Top court dismisses Bell’s appeal of 911 fee decision

The Supreme Court of Canada will not hear Bell Mobility's appeal of court rulings that found the company needs to repay northern customers charged for non-existent 911 service.

The Supreme Court of Canada will not hear Bell Mobility’s appeal of court rulings that found the company needs to repay northern customers charged for non-existent 911 service.

“We’re disappointed with the decision and will now move forward with the next phase of the proceeding,” Jason Laszlo, a spokesperson for Bell said in an email.

It’s not clear what the next step will be. As usual, the top court didn’t provide reasons for refusing to hear the case.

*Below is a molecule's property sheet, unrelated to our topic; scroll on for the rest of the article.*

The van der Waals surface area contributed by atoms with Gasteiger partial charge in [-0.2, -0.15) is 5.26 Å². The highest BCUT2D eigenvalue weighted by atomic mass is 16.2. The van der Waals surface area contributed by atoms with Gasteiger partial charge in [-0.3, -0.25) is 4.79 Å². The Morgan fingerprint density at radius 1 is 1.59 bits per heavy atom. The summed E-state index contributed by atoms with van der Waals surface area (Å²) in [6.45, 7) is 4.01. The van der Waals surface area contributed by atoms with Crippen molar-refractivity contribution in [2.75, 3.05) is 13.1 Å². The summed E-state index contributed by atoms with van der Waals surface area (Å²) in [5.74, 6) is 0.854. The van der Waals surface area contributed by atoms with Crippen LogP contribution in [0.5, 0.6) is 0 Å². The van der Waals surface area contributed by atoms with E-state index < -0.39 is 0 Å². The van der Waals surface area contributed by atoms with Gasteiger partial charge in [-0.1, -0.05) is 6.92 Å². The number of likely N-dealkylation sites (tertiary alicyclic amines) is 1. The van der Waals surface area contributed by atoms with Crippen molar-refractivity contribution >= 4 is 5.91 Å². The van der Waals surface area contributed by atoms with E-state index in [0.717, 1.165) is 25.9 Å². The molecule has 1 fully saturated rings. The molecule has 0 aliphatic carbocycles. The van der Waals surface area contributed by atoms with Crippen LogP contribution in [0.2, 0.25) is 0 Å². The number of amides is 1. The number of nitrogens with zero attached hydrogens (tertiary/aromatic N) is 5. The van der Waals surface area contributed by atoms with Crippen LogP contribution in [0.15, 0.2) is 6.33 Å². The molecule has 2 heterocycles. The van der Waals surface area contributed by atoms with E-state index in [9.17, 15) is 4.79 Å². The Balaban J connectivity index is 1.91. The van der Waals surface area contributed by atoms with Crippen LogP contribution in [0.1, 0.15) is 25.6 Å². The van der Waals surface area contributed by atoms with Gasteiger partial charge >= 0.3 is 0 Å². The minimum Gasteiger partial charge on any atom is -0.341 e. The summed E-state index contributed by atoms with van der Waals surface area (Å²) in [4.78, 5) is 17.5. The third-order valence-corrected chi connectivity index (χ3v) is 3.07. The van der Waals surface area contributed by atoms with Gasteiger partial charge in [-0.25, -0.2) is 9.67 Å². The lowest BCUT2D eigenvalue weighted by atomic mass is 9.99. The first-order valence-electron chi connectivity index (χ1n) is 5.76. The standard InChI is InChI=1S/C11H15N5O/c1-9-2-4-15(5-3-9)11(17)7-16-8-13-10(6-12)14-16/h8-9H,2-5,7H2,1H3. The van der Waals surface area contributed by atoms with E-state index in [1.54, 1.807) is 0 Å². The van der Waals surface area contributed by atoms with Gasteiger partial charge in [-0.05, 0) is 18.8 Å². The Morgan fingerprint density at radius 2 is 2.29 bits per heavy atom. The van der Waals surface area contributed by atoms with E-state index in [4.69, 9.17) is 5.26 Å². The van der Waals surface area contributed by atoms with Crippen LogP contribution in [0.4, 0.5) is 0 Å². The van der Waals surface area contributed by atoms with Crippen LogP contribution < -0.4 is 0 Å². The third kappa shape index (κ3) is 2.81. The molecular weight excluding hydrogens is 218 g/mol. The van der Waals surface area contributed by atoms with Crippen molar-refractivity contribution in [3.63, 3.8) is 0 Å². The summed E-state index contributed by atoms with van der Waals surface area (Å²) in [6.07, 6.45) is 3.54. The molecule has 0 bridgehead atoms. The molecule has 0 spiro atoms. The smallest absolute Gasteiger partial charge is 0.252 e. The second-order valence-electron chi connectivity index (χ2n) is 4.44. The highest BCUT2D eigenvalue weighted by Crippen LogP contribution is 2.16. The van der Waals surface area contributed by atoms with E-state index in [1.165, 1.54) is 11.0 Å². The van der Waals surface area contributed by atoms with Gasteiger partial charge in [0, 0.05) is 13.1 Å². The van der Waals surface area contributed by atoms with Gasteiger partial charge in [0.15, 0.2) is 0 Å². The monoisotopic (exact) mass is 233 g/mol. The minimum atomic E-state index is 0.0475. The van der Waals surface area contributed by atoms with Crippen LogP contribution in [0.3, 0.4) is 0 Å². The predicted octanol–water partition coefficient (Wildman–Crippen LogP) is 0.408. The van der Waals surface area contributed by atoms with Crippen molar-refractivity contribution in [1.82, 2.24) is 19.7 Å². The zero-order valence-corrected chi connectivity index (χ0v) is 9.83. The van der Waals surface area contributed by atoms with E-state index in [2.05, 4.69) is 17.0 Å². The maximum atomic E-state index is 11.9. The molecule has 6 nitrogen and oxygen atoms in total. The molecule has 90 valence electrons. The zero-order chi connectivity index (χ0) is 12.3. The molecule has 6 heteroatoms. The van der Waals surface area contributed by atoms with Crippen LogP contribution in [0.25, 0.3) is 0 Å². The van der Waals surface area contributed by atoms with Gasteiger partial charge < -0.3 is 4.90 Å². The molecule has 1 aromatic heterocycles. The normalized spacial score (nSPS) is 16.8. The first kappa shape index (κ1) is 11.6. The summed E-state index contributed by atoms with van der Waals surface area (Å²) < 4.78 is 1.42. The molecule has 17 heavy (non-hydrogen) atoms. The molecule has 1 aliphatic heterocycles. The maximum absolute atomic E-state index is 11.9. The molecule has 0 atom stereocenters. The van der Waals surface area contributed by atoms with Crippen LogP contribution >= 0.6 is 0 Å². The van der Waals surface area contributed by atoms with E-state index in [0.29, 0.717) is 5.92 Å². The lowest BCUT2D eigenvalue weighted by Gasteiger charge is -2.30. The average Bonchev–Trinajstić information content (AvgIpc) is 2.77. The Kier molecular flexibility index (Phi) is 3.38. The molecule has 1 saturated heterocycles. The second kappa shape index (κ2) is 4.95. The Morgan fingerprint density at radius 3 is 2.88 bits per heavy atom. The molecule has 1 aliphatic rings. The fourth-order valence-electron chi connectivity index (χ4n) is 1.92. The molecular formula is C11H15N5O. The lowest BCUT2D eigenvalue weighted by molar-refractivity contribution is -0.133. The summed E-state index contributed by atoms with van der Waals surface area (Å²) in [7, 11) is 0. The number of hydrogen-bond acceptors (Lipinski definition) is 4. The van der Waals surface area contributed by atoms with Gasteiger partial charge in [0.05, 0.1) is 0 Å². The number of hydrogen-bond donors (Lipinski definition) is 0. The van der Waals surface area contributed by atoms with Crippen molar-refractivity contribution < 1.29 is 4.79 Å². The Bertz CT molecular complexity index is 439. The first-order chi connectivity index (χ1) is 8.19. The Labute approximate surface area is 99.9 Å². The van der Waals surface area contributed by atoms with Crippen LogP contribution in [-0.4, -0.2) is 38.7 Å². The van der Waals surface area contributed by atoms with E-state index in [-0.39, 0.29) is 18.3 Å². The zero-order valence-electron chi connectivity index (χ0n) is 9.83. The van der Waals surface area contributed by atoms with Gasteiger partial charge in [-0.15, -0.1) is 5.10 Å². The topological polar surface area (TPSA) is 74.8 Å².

The case stems from a class-action lawsuit initiated by northern customers, father and son James and Samuel Anderson, in the Northwest Territories.

In 2013, Justice Ron Veale ruled the company was liable for charging the services that weren’t accessible to most Bell users in the territories – 911 only exists in Whitehorse.

He ordered the company to pay back 30,000 customers in the Yukon, Nunavut and the Northwest Territories that were charged the 75-cent fee for non-existent services.

The decision was confirmed by the Northwest Territories Court of Appeal in January this year.

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